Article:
Lorelei Kelly was another high point: Lorelei spoke about the need for Americans everywhere to speak with their local representatives about the importance of civil-military balance & the need for a greater civilian role in rebuilding efforts everywhere because policy decisions are made not by the military, but by locally elected congressmen and women.

According to Lorelei, the common theme over the past decade in house & senate committee meetings has been that the United States “needs more non-military persons in the field”: local decision making, lack of mentoring in conflict zones like Iraq and Afghanistan can’t be met only by the military. Lorelei also spoke about the danger of contractors in military zones as well as the danger of  using the military only as a prop for popular issues.

Lorelei Kelly

Qussay Al-Attabi brought a special flavor to the event: he spoke about how he began to work as a translator for the U.S. troops: having grown up in Ba’athist Iraq, he didn’t naturally feel the need to support U.S. troops at all. However, in his neighborhood, his fellow Iraqis were having trouble communicating with U.S. troops. Qussay was one of the few in that community who could properly translate English to Iraqi and vice versa, so he soon became indispensable to both his community and U.S. military. He told the audience that at the start of the Iraqi invasion, the US went into Iraq with more than 150,000 troops, but less than 30 translators.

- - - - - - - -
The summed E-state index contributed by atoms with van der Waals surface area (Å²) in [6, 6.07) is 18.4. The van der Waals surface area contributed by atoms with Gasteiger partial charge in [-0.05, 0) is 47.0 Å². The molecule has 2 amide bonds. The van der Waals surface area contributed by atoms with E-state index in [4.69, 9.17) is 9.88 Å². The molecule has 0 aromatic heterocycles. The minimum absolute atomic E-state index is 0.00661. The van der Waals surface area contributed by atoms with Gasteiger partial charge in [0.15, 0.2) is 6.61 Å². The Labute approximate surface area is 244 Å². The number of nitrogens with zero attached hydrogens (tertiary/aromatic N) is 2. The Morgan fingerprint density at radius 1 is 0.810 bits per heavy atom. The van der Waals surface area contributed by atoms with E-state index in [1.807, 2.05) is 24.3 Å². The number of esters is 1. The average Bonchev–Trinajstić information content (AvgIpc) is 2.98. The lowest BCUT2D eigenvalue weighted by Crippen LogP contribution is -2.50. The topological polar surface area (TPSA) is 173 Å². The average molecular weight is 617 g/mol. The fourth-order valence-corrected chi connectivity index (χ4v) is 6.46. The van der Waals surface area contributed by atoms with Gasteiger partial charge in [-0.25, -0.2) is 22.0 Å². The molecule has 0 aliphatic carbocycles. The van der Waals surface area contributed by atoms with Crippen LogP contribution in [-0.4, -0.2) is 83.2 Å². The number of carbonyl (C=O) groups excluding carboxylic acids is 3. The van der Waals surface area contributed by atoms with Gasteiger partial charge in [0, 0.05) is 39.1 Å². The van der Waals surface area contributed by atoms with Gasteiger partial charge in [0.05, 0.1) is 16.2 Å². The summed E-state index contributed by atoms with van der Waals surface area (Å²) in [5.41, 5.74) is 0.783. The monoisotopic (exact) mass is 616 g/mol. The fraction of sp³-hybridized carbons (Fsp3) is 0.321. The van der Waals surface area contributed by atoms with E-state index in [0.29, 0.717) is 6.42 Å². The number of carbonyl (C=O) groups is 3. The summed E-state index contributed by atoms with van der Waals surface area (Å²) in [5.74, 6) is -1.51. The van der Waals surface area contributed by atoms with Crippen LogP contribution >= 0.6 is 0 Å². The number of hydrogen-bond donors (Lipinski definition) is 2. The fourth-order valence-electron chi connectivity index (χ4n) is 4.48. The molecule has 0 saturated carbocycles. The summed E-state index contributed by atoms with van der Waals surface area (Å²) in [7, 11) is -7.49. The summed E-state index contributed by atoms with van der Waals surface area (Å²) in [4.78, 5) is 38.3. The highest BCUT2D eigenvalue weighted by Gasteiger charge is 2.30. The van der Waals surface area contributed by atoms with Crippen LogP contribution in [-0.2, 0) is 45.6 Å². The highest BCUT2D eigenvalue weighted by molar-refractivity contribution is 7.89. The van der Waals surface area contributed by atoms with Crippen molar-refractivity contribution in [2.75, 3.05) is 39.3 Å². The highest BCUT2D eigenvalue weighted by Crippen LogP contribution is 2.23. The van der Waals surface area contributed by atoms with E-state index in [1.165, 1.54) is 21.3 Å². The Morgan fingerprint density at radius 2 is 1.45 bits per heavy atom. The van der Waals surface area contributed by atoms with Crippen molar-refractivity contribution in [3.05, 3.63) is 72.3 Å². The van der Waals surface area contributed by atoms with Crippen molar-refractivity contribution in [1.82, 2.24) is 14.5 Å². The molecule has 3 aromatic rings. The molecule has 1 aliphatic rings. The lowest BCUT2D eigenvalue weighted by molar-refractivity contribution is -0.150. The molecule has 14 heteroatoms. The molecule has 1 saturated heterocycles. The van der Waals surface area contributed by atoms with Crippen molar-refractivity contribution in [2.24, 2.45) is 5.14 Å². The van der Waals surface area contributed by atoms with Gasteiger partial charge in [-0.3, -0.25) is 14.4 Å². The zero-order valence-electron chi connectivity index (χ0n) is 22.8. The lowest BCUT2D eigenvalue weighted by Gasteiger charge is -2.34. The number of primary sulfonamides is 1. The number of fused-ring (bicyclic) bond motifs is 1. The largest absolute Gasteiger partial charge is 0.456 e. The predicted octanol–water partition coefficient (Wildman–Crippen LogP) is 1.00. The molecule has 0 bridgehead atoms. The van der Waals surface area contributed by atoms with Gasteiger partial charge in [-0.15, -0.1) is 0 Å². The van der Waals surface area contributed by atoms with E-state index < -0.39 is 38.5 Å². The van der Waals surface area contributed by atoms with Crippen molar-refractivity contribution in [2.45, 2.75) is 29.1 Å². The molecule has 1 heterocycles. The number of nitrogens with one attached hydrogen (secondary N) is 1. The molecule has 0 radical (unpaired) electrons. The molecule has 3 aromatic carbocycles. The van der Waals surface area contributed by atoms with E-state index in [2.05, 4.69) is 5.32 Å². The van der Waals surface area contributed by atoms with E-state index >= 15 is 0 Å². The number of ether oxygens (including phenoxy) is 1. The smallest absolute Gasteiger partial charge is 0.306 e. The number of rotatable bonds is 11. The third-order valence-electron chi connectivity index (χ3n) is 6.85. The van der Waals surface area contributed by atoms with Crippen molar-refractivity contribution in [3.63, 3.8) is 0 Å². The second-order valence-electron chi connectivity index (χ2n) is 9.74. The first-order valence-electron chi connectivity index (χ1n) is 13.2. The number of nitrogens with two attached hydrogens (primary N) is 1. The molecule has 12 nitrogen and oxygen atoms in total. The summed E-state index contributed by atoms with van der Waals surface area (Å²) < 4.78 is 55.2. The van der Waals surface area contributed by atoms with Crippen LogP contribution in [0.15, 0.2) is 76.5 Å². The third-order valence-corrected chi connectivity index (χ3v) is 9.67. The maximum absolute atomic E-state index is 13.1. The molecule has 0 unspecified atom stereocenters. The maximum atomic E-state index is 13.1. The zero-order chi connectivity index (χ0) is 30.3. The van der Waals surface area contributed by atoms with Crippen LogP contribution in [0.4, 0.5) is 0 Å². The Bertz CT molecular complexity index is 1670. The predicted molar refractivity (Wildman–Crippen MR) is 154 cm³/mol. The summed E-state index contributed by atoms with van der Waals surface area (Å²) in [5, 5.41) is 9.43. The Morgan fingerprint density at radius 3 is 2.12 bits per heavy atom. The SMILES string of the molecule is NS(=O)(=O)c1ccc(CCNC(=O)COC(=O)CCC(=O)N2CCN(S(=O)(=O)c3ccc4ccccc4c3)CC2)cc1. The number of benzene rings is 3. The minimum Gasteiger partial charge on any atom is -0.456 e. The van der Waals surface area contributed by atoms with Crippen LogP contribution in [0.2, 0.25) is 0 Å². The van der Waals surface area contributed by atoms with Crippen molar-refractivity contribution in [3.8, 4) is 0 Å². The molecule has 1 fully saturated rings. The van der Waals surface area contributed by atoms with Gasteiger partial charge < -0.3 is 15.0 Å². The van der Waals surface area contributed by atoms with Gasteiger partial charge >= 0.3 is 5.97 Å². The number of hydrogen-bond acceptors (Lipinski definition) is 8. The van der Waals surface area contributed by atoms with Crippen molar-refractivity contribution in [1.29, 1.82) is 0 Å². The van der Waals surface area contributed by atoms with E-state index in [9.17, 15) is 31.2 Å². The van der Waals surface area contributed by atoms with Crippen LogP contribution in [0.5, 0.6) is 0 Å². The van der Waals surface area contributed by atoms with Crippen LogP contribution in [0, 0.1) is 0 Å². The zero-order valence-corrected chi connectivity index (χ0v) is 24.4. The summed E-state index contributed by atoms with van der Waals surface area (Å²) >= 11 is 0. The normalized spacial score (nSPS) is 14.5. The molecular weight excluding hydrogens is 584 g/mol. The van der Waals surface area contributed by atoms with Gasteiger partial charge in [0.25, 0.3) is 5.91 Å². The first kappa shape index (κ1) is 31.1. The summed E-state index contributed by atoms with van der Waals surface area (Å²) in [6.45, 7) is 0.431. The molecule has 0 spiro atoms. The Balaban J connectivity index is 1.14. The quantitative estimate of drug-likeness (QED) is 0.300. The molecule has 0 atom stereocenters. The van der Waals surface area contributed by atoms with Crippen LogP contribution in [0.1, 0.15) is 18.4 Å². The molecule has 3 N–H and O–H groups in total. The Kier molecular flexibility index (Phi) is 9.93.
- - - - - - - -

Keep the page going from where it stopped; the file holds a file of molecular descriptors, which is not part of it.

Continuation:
Q n A

These and other thought provoking stories and inputs had the audience wired for questions: Afghan students asked Professors Oliver and Augustine about what would be the best way to approach the issue of citizen security in Afghanistan. American students wanted to know how to start working on these issues as an undergraduate student.

All the panelists agreed that the best way to engage with civil-military issues right here in America as an undergraduate is to jump right in and start working or volunteering with a government or non-profit organization and learn on the job. Graduate programs in governance, policy, healthcare, economics and management are another good way to go.

Notes on the Refugee Crisis

Even though we didn’t get to focus on the Iraq and Afghan Refugee Crisis because we were missing panelists, it’s still an urgent and important issue faced by refugees, namely because of the difficult economics of settling in the U.S. and property issues back home.

According to this GAO report, positions at DOD’s Defense Language Institute and State’s Foreign Service Institute are open to qualified noncitizens–

However, State and DOD have not established the temporary program intended to offer employment to Iraqi SIV holders under authority granted the agencies in fiscal year 2009 legislation. Although both agencies have positions requiring Arabic language skills, neither identified any unfilled needs that could be met by employing Iraqi SIV holders through this joint program.

Call to Action!

Support and Sign your agreement onto the Refugee Protection Act of 2010! Here’s information from the National Immigrant Justice Center regarding this bill that was introduced by Senators Patrick Leahy (D-VT) and Carl Levin (D-MI). The full text of the Act is available at this link.

Additional readings

Refugee Resettlement & Assistance, from the International Institute of Rhode Island (IIRI).

The story of Kirk Johnson‘s List Project to resettle Iraqis, from Boston.com

Understanding Civil Military Relationships in a 3D world, by Lisa Schirch, Director of 3D Security Intiative